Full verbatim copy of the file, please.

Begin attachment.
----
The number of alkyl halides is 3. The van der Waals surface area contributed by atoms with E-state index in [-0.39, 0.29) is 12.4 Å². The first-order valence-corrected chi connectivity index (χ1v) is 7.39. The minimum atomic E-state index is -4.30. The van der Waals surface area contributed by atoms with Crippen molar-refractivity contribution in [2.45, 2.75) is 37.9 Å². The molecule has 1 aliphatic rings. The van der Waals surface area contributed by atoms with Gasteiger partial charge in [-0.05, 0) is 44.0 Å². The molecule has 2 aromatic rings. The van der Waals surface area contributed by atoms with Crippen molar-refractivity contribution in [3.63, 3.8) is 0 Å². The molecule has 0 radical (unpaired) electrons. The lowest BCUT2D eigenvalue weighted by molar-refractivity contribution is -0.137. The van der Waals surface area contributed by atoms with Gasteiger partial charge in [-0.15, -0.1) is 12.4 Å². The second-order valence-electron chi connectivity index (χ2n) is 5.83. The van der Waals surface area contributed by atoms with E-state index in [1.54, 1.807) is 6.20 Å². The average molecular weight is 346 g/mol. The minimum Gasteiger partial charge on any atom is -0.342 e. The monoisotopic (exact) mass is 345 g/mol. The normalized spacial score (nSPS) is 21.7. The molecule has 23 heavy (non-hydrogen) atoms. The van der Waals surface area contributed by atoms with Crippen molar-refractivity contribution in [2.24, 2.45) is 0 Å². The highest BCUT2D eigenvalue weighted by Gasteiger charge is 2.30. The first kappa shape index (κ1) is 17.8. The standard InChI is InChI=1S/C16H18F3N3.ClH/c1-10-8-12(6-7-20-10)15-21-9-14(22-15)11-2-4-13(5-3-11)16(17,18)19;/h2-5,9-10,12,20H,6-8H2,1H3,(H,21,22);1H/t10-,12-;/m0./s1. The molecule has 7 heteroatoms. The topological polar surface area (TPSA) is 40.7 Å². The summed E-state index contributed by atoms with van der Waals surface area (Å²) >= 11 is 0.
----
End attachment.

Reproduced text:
The number of alkyl halides is 3. The van der Waals surface area contributed by atoms with E-state index in [-0.39, 0.29) is 12.4 Å². The first-order valence-corrected chi connectivity index (χ1v) is 7.39. The minimum atomic E-state index is -4.30. The van der Waals surface area contributed by atoms with Crippen molar-refractivity contribution in [2.45, 2.75) is 37.9 Å². The molecule has 1 aliphatic rings. The van der Waals surface area contributed by atoms with Gasteiger partial charge in [-0.05, 0) is 44.0 Å². The molecule has 2 aromatic rings. The van der Waals surface area contributed by atoms with Crippen molar-refractivity contribution in [3.63, 3.8) is 0 Å². The molecule has 0 radical (unpaired) electrons. The lowest BCUT2D eigenvalue weighted by molar-refractivity contribution is -0.137. The van der Waals surface area contributed by atoms with Gasteiger partial charge in [-0.15, -0.1) is 12.4 Å². The second-order valence-electron chi connectivity index (χ2n) is 5.83. The van der Waals surface area contributed by atoms with E-state index in [1.54, 1.807) is 6.20 Å². The average molecular weight is 346 g/mol. The minimum Gasteiger partial charge on any atom is -0.342 e. The monoisotopic (exact) mass is 345 g/mol. The normalized spacial score (nSPS) is 21.7. The molecule has 23 heavy (non-hydrogen) atoms. The van der Waals surface area contributed by atoms with Crippen molar-refractivity contribution in [2.24, 2.45) is 0 Å². The highest BCUT2D eigenvalue weighted by Gasteiger charge is 2.30. The first kappa shape index (κ1) is 17.8. The standard InChI is InChI=1S/C16H18F3N3.ClH/c1-10-8-12(6-7-20-10)15-21-9-14(22-15)11-2-4-13(5-3-11)16(17,18)19;/h2-5,9-10,12,20H,6-8H2,1H3,(H,21,22);1H/t10-,12-;/m0./s1. The molecule has 7 heteroatoms. The topological polar surface area (TPSA) is 40.7 Å². The summed E-state index contributed by atoms with van der Waals surface area (Å²) >= 11 is 0.